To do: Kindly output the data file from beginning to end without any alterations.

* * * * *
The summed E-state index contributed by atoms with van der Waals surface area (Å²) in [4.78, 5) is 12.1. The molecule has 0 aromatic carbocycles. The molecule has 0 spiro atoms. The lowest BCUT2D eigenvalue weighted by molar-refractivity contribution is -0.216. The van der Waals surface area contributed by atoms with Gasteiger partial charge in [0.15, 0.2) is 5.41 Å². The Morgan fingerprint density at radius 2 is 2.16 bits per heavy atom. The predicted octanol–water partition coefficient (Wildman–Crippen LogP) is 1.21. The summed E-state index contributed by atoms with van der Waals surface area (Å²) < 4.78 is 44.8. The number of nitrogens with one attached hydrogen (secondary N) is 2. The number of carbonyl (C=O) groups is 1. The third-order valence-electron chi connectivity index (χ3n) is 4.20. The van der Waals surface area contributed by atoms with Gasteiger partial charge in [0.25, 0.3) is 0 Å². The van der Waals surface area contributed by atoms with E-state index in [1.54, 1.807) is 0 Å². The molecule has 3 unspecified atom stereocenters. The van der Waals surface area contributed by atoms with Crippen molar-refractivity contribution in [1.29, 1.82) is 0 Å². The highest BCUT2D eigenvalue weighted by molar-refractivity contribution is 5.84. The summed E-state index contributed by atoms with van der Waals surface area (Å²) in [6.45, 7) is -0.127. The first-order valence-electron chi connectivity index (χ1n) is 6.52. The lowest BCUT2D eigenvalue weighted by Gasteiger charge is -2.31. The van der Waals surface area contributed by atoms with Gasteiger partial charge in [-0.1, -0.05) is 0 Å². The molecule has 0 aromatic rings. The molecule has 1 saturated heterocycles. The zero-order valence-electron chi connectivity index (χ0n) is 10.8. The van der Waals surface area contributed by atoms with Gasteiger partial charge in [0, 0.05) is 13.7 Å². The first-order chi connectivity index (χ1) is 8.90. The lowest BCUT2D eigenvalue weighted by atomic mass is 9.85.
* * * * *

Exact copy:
The summed E-state index contributed by atoms with van der Waals surface area (Å²) in [4.78, 5) is 12.1. The molecule has 0 aromatic carbocycles. The molecule has 0 spiro atoms. The lowest BCUT2D eigenvalue weighted by molar-refractivity contribution is -0.216. The van der Waals surface area contributed by atoms with Gasteiger partial charge in [0.15, 0.2) is 5.41 Å². The Morgan fingerprint density at radius 2 is 2.16 bits per heavy atom. The predicted octanol–water partition coefficient (Wildman–Crippen LogP) is 1.21. The summed E-state index contributed by atoms with van der Waals surface area (Å²) < 4.78 is 44.8. The number of nitrogens with one attached hydrogen (secondary N) is 2. The number of carbonyl (C=O) groups is 1. The third-order valence-electron chi connectivity index (χ3n) is 4.20. The van der Waals surface area contributed by atoms with Gasteiger partial charge in [0.25, 0.3) is 0 Å². The van der Waals surface area contributed by atoms with E-state index in [1.54, 1.807) is 0 Å². The molecule has 3 unspecified atom stereocenters. The van der Waals surface area contributed by atoms with Crippen molar-refractivity contribution in [1.29, 1.82) is 0 Å². The highest BCUT2D eigenvalue weighted by molar-refractivity contribution is 5.84. The summed E-state index contributed by atoms with van der Waals surface area (Å²) in [6.45, 7) is -0.127. The first-order valence-electron chi connectivity index (χ1n) is 6.52. The lowest BCUT2D eigenvalue weighted by Gasteiger charge is -2.31. The van der Waals surface area contributed by atoms with Gasteiger partial charge in [-0.1, -0.05) is 0 Å². The molecule has 0 aromatic rings. The molecule has 1 saturated heterocycles. The zero-order valence-electron chi connectivity index (χ0n) is 10.8. The van der Waals surface area contributed by atoms with Gasteiger partial charge in [0, 0.05) is 13.7 Å². The first-order chi connectivity index (χ1) is 8.90. The lowest BCUT2D eigenvalue weighted by atomic mass is 9.85.